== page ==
Thinking that, and then writing those thoughts down, I realized that something's happened to me. When I was younger, I made no bones about my political beliefs. I wrote articles in the high school paper, and my mom excused me from a day of school to go to Washington to march for choice. I wore my views in bold print on my t-shirts and talked to whoever I could about them. In college, I was a fixture at campus protests, ran student action groups and devoted myself to an activist life. After graduation, I committed to working as a VISTA volunteer, so that I could put my money where my mouth was. And now, here I am, worried about plucking a flag out of my lawn on the Fourth of July.
Yes, I did burn out after that VISTA job. I got really sick, my body rebelling against the stress of long hours, high stress, and a crazy boss. I ended up having to quit with less than a month left in my term, because I couldn't physically go to work anymore. (It took the doctors about eight months to finally figure out that it was endometriosis, which after a number of different therapies is thankfully under control, at least for now.) I took the lesson to heart: I'd overcommitted myself, had run myself ragged trying to fix the world. It was time to take a step back.
That's what I did, going to Germany to explore the family history that in so many ways shaped my identity and was a driving force behind my activism. When you grow up knowing that the Holocaust happened because most Germans simply stood there and let it, it's hard not to see that activism is vital.
Gradually, I got involved again, albeit less intensely than I had been. I went to protests, and, later, sometimes helped organize actions, but the level of commitment that I'd had before just wasn't there.
When I came back to the States, one of the first events I went to was a gubernatorial debate between the Republic governor of New Mexico (who, all politics aside, really does look like a rat) and his Democratic challenger. In a roomful of students, the governor said that if he had a dollar and the choice to spend it on schools or prisons, he would definitely spend it on prisons, because the money was better spent there. I expected catcalls, or at least a chorus of boos. Instead, nothing. A few weeks later, a relatively steep and sudden tuition increase was announced. A protest was called. Out of 40,000 students, all of whom were directly affected by the tuition hike, fourteen people came. I was disgusted. And I stopped going to protests.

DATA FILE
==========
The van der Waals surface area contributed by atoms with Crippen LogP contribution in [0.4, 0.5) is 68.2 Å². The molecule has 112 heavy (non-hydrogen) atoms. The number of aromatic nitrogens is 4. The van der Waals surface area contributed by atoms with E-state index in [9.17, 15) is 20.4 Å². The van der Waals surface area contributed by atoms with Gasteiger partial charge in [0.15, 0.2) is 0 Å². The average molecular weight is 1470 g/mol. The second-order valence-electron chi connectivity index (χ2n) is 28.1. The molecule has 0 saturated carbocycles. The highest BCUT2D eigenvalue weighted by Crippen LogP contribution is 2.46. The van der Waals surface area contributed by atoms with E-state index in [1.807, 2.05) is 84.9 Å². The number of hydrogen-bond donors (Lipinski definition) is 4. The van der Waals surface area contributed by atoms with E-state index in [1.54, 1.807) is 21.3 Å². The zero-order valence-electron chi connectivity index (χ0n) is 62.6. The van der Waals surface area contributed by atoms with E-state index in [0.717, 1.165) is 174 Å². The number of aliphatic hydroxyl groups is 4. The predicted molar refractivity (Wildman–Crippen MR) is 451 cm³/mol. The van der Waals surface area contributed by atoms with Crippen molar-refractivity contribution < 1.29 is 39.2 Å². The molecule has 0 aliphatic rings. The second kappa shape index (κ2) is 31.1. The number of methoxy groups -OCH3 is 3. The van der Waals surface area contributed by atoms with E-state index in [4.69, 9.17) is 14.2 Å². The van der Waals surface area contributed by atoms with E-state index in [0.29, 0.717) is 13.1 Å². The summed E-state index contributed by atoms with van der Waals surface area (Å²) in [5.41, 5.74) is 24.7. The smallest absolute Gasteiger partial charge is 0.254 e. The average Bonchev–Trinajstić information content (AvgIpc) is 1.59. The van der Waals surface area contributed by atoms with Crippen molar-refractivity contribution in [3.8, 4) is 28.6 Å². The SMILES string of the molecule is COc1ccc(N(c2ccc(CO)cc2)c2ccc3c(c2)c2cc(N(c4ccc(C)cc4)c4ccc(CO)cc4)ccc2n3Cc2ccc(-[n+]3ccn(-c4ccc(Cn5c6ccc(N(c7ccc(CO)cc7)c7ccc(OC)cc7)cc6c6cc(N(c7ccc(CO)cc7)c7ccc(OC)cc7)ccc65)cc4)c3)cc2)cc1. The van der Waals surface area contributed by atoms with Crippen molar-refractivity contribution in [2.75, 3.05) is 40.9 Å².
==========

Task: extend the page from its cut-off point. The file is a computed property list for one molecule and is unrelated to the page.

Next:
I'm not sure when exactly I lost the attitude that made me wear my political views out there for everyone to see. I know these events had something to do with it, as did some others. Becoming a college instructor might be part of it, although you can't keep politics out of the classroom anyway, especially not when you teach Native American literature. And sure, growing older may well be a mellowing process.
It's not that I want to go back to the days where my life consisted in large part of organizing protests, teach-ins and speak-outs. Nor do I think I need to go back to those bold print t-shirts. But still, it's a sad day when I worry about what people might think if I take someone else's flag out of my own lawn. That means that somewhere down the line I lost something, something important, and the one good thing that flag did was made me realize that I want it back.
I Have Known,
last updated 10. July 2002